Check your statistics from previous newsletters. Most email newsletter providers have reports and stats to allow you to see how many impressions and clicks your email received. This is important information. You can find out which headlines and links got more clicks, and apply that intelligence to upcoming emails. You may be surprised to see that a fun fact or product review got more attention than a coupon or featured deal.
Make sure you seek lots of feedback before pressing “send.” The preview button is there for a reason! Send a test email to associates, friends, and business partners to get their feedback on your design — then apply them. Your email is a reflection of your business, so make sure it’s just right. Avoid typos and grammatical errors costs and verify all data is correct to avoid ever sending a “corrections” blast.
If you take the time to create powerful and valuable newsletters, email marketing can be a winning tool for your business. When your clients and prospects look forward to your emails, your newsletter is a lot more likely to get the impressions you want, and stay out of the trash folder.
About the author: Industry veteran Anita Brady is the President of 123Print.com, a provider of high quality customizable items like business cards, letterhead and other materials for small businesses and solo practitioners.
Thursday, December 29th, 2011 at 9:27 AM
After a successful four-city tour, Tutankhamun and the Golden Age of the Pharaohs returned for three-city encore tour. The Dallas Museum of Art was one of those stops. I received an email from my cousins in Austins who planned to come to town for the exhibition. We set it up, reserved the tickets and had a memorable experience. (Yes, I remember my sons complaining. This cropped photo had my family, but only my daughter and husband cooperated.)
It had been over eight years since I last visited the museum for the Georgia O’Keeffe exhibition. When I finally visited Modern Art Museum of Fort Worth for the first time, it took a traveling exhibit to get me there.
Notice a pattern here? I visited the museums when there was fresh, temporary and interesting content.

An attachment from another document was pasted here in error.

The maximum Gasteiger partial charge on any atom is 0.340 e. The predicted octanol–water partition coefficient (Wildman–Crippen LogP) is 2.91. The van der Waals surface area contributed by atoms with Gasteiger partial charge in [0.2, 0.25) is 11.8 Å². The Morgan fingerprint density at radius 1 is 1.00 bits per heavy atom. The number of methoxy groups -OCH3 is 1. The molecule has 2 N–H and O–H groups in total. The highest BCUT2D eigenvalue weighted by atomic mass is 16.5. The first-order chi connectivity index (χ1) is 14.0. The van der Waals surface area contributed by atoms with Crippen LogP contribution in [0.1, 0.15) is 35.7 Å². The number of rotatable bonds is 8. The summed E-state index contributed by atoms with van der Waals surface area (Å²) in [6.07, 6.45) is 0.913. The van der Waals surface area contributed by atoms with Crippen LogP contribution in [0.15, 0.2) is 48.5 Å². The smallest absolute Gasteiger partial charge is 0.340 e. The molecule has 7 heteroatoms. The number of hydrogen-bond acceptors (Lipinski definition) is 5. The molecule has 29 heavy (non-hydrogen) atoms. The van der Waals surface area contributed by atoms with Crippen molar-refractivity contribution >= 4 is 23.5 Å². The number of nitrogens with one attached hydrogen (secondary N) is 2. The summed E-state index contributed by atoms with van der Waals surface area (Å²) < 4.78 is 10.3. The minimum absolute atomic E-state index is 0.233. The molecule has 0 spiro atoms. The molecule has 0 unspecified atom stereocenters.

Like my never visiting a museum for its static exhibits, how often do you visit a company’s static website? What connects you with a company? Fresh, informative content.
I found this old post on undervaluing content. In reading it, I think attitudes toward content have finally changed and it has a name: content marketing. Truth is, content marketing has been around for a long time, it just didn’t have a fancy name.
Content marketing involves creating content to engage customers and prospects, to earn their trust you and to get them to take action. You have to keep it coming or else customers forget about your company.
Blogging. That’s content marketing. Emails. Yep. Webinars. That, too. Tweets, Facebook updates and LinkedIn statuses. Yep, yep, yep. It includes newsletters, white papers, special reports, articles, podcasts and videos.
And the cool thing is that any of the content available online attracts search engines. Customers seek information. They need answers. Those answers can be found in content.
Marketing in Disguise
You may be thrown by the use of “marketing.” Content marketing isn’t focused on promoting a company’s products and services. If you constantly sell to them, they won’t come back for more. Content needs to offer value, otherwise how can you earn prospects’ trust? We also buy from people we like. Content helps customers get to know you. As you keep delivering useful content, customers drop another objection that blocks the sale.
Someone asked me if I knew of any way to automate original content. That’s one thing technology can’t do. Even if it could, would it share stories? Make it interesting? Add humor? Content automation sounds like dry content that will tell you everything about a topic without personality.
You don’t need to create content from scratch every time. Turn the contents of your white paper into a video, a blog post, a LinkedIn status update. I bet you can find a great sentence in there that would make a nice tweet.
Companies have it easier today. Instead of trying to reel people in to their websites, they go where they are in social media.
What do you rely on for content marketing? How do you connect with customers and prospects?